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Accelerating incremental builds

Gradle 6.5 arrives with a new experimental file-system watching feature

Maika Möbus
gradle 6.5
© Shutterstock / Elzza

Not even a month has passed since the release of Gradle 6.4, and now Gradle 6.5 is here. The open source tool comes with a new file-system watching feature that is still in experimental mode, has a new optional version ordering on board, and fixes 25 issues. Let’s take a closer look.

Gradle 6.5 has been released. The open source build automation system has new features, bug and security fixes and potential breaking changes on board.

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File-system watching

The latest Gradle version introduces file-system watching as an experimental feature. It should accelerate incremental builds by reducing the amount of disk I/O that is needed for checking what has changed since the previous build. File-system watching is described in detail in a blog post as the first post in a series on incremental development.


As it is still in experimental mode, the capabilities of the file-system watching feature are currently still limited, e.g. SUBST and network drives are currently not supported on Windows. Disabled by default, file-system watching can be enabled for either a single build or for all builds:

Run with --watch-fs on the command line

This enables watching the file-system for this build only.

Put org.gradle.unsafe.watch-fs=true in your gradle.properties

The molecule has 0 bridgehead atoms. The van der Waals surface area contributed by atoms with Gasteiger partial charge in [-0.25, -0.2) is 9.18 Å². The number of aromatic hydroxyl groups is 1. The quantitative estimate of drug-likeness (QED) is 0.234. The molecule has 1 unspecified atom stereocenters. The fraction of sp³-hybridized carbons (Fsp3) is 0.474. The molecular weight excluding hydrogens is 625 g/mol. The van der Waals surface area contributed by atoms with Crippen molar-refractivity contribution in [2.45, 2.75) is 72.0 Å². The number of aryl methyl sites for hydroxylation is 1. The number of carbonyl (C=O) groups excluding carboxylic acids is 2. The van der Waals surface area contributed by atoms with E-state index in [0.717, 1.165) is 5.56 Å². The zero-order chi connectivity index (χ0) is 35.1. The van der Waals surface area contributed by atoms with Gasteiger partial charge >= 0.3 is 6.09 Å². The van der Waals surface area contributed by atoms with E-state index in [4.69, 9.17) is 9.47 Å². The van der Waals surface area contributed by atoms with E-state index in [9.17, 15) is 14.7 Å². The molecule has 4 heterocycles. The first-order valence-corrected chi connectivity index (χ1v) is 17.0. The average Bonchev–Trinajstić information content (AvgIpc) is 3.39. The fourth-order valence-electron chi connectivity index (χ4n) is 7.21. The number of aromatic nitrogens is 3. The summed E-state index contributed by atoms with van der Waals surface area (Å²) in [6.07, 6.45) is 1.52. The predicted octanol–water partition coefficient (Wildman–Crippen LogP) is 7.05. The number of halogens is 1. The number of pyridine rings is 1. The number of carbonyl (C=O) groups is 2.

This enables watching the file-system for all builds, unless explicitly disabled with --no-watch-fs

Other updates

In Gradle 6.5, users also receive a new option for version ordering as the current algorithm may lead to confusing results. For example, RC is currently considered to be a higher version than SNAPSHOT. With the new opt-in feature, enabled by using enableFeaturePreview("VERSION_ORDERING_V2"), this issue will be resolved. Starting with Gradle 7.0, the new version ordering will be enabled by default.

For users signing artifacts with gpg-agent, the vulnerability that the key passphrase is captured in INFO and DEBUG logs has been discovered in Gradle 4.5 through Gradle 6.4.x. In Gradle 6.5, the issue has now been fixed.

SEE ALSO: Seven Advantages of In-IDE Code Reviews

When upgrading from Gradle 6.4, there are some potential breaking changes to watch out for: Kotlin, Groovy and PMD have been updated to newer versions, and the internal class AbstractTask is now deprecated. See the upgrade guide for more details.

For all that’s new in Gradle 6.5, see the release notes.

Author
Maika Möbus
Maika Möbus has been an editor for Software & Support Media since January 2019. She studied Sociology at Goethe University Frankfurt and Johannes Gutenberg University Mainz.

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